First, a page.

Arthur Hertzberg is Bronfman Visiting Professor of the Humanities at New York University and Professor Emeritus of Religion at Dartmouth. He has also been president of the American Jewish Policy Foundation and the American Jewish Congress. He has written seven other books on Judaism, including The Zionist Idea (1959) and Being Jewish in America (1987). Aron Hirt-Manheimer is the editor of Reform Judaism magazine and the 1988 recipient of the Anne Frank Medal. In the preface to Jews: The Essence and Character of a People, Hirt- Manheimer explains that Hertzberg dictated the entire first draft of the manuscript to him, which Hirt-Manheimer then “rendered into a workable text.” Further revision and editing was accomplished together. Therefore, it is Hertzberg’s “viewpoint and scholarship” that defines the book.
Hertzberg has attempted a difficult task, even a provocative one, in his search for the defining characteristics of the Jewish people. His stated aim is to provide a means to embrace all types of Jews, rather than taking a position that narrowly defines Jewishness. Hertzberg himself is descended from Hasidic scholars and rabbis, yet he considers himself to have grown up in the mainstream of Jewish experience. His father, the rabbi of the Hasidic community in Baltimore, Maryland, hosted Jews from varied sects and viewpoints in his home, and the young Hertzberg experienced firsthand the endless discussion and debate of Jewish scholars. He believes that this experience has allowed him to be more accepting of all brands of Judaism.
Hertzberg poses the question: What is a Jew? The simplest answer would be a religious one: that a Jew is someone who believes in the one God of Abraham, the God of the Hebrews. Yet this is too simple. In the first chapter, “The Chosen,” Hertzberg proposes the psychological consequences of being a chosen people. He does not believe that Jews invented the concept of chosenness but that they have clung to it in their fierce determination to remain distinct from other peoples. They are different because they believe that God has required them to be different, to stand apart from other peoples and at the same time to serve as a moral beacon to the world. In chapter 3, “The Outsider,” Hertzberg examines a second characteristic, that of “otherness.” The insistence of Jews in maintaining their culture and beliefs throughout the history of the Diaspora, or Jewish exile from the Holy Land, has caused them to remain outside the dominant cultures of their geographic homes. In chapter 4, “The Wild Streak,” Hertzberg identifies a facet of the Jewish character, most often expressed as martyrdom, which causes them to rise up in the face of persecution. Jews fought back in Masada in 73 b.c.e. slaughtering themselves and their families rather than submit to the Romans, and fought back in the Warsaw Ghetto uprising in 1943, when the Nazis were exterminating Jews. Hertzberg mentions many other examples of this “wild streak” in this chapter and throughout the book.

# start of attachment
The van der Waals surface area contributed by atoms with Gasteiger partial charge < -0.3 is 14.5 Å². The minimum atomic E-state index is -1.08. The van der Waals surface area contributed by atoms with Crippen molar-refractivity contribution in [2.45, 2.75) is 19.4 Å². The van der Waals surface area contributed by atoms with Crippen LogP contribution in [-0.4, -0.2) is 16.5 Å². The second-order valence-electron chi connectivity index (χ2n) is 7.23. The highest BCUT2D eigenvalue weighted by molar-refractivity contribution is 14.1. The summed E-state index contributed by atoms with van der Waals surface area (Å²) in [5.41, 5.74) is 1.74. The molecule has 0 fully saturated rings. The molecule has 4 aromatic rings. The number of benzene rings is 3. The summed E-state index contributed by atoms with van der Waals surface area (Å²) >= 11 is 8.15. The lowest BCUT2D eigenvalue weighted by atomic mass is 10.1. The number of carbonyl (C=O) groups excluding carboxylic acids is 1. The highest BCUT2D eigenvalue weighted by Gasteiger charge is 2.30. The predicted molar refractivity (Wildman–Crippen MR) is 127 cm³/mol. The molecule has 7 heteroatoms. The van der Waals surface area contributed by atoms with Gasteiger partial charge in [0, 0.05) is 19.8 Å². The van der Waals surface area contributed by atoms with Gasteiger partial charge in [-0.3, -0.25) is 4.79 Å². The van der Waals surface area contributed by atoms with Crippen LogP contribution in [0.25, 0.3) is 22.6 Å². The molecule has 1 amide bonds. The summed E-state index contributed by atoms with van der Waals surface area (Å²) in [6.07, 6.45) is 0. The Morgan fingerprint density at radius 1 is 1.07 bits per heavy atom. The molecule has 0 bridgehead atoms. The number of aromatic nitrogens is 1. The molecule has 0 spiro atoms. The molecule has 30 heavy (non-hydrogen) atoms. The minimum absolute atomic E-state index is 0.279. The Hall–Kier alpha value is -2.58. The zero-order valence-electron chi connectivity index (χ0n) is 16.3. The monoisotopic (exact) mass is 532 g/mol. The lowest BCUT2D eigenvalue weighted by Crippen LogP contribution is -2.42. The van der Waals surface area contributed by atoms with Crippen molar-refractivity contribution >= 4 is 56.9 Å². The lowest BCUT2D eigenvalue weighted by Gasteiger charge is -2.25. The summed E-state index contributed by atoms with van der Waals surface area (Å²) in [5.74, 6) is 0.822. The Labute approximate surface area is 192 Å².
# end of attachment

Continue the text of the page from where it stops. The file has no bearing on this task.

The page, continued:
Having stated these three major points in his analysis of Jewish character, Hertzberg goes on to provide a detailed history of Judaism and the Jewish people. He uses the biographies of individual scholars and influential Jews to illustrate how these characteristics influenced the experience of all Jews as they left Israel and spread throughout the world.
In chapter 5, “The Synagogue of Satan,” Hertzberg examines the relationship of the Catholic Church and Protestantism to the Jews. He finds in the writings of Jules Isaac an answer to the anti-Semitism expressed so violently in the Holocaust, or Shoah. Isaac revealed that the Church had taught contempt for the Jews from its beginnings, and the Church’s subsequent influence in Europe rooted this hatred in all European Christian cultures. Hertzberg acknowledges the role that Isaac’s writings have played in moving the Catholic Church toward a reconciliation of this prejudice, beginning with the reforms of the mid-1960’s.
The history of the Jews in Spain is discussed in chapter 6, “The Terrible Choice.” A large and prosperous community of Jews had existed in Spain during the Middle Ages and had prospered under Muslim rule. They “had achieved prominence in every sphere of society, from the affairs of state and commerce to art and science.” It was a complete shock, then, when in 1492 the Jews were given an ultimatum. They had four months to convert to Christianity, or they were to leave the country forever, leaving all of their property and possessions behind. Certainly, Jews had been persecuted since the return of Spain to Christian rule between the thirteenth and fifteenth centuries. There had been other choices to make between conversion and death, but this complete exile proved that Jews were not safe anywhere. The population was evenly divided, with half choosing exile, half converting. Among the converts, however, were many who converted in name only and sought to continue their unique worship in secret; these were known as crypto-Jews. Hertzberg examines the nature of Jewish worship, study of the Torah and the Talmud,...
(The entire section is 2117 words.)